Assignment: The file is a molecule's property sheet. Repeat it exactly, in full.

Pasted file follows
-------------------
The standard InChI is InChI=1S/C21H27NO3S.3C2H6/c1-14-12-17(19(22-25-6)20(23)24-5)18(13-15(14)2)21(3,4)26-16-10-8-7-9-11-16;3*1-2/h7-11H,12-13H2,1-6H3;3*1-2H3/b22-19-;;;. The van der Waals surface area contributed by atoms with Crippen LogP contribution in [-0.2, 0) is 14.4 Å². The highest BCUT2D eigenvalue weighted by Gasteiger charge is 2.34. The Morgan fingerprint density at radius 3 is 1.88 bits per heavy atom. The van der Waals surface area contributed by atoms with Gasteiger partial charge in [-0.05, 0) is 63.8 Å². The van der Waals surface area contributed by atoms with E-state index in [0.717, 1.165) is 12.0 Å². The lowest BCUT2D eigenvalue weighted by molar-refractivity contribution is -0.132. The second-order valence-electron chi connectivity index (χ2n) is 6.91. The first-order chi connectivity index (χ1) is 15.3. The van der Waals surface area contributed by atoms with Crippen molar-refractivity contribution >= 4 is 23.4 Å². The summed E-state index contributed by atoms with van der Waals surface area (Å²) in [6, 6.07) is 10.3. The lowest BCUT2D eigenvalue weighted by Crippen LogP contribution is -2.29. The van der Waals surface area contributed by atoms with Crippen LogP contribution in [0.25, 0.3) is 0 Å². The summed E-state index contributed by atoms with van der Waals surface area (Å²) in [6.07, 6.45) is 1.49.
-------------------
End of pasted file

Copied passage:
The standard InChI is InChI=1S/C21H27NO3S.3C2H6/c1-14-12-17(19(22-25-6)20(23)24-5)18(13-15(14)2)21(3,4)26-16-10-8-7-9-11-16;3*1-2/h7-11H,12-13H2,1-6H3;3*1-2H3/b22-19-;;;. The van der Waals surface area contributed by atoms with Crippen LogP contribution in [-0.2, 0) is 14.4 Å². The highest BCUT2D eigenvalue weighted by Gasteiger charge is 2.34. The Morgan fingerprint density at radius 3 is 1.88 bits per heavy atom. The van der Waals surface area contributed by atoms with Gasteiger partial charge in [-0.05, 0) is 63.8 Å². The van der Waals surface area contributed by atoms with E-state index in [0.717, 1.165) is 12.0 Å². The lowest BCUT2D eigenvalue weighted by molar-refractivity contribution is -0.132. The second-order valence-electron chi connectivity index (χ2n) is 6.91. The first-order chi connectivity index (χ1) is 15.3. The van der Waals surface area contributed by atoms with Crippen molar-refractivity contribution >= 4 is 23.4 Å². The summed E-state index contributed by atoms with van der Waals surface area (Å²) in [6, 6.07) is 10.3. The lowest BCUT2D eigenvalue weighted by Crippen LogP contribution is -2.29. The van der Waals surface area contributed by atoms with Crippen LogP contribution in [0.25, 0.3) is 0 Å². The summed E-state index contributed by atoms with van der Waals surface area (Å²) in [6.07, 6.45) is 1.49.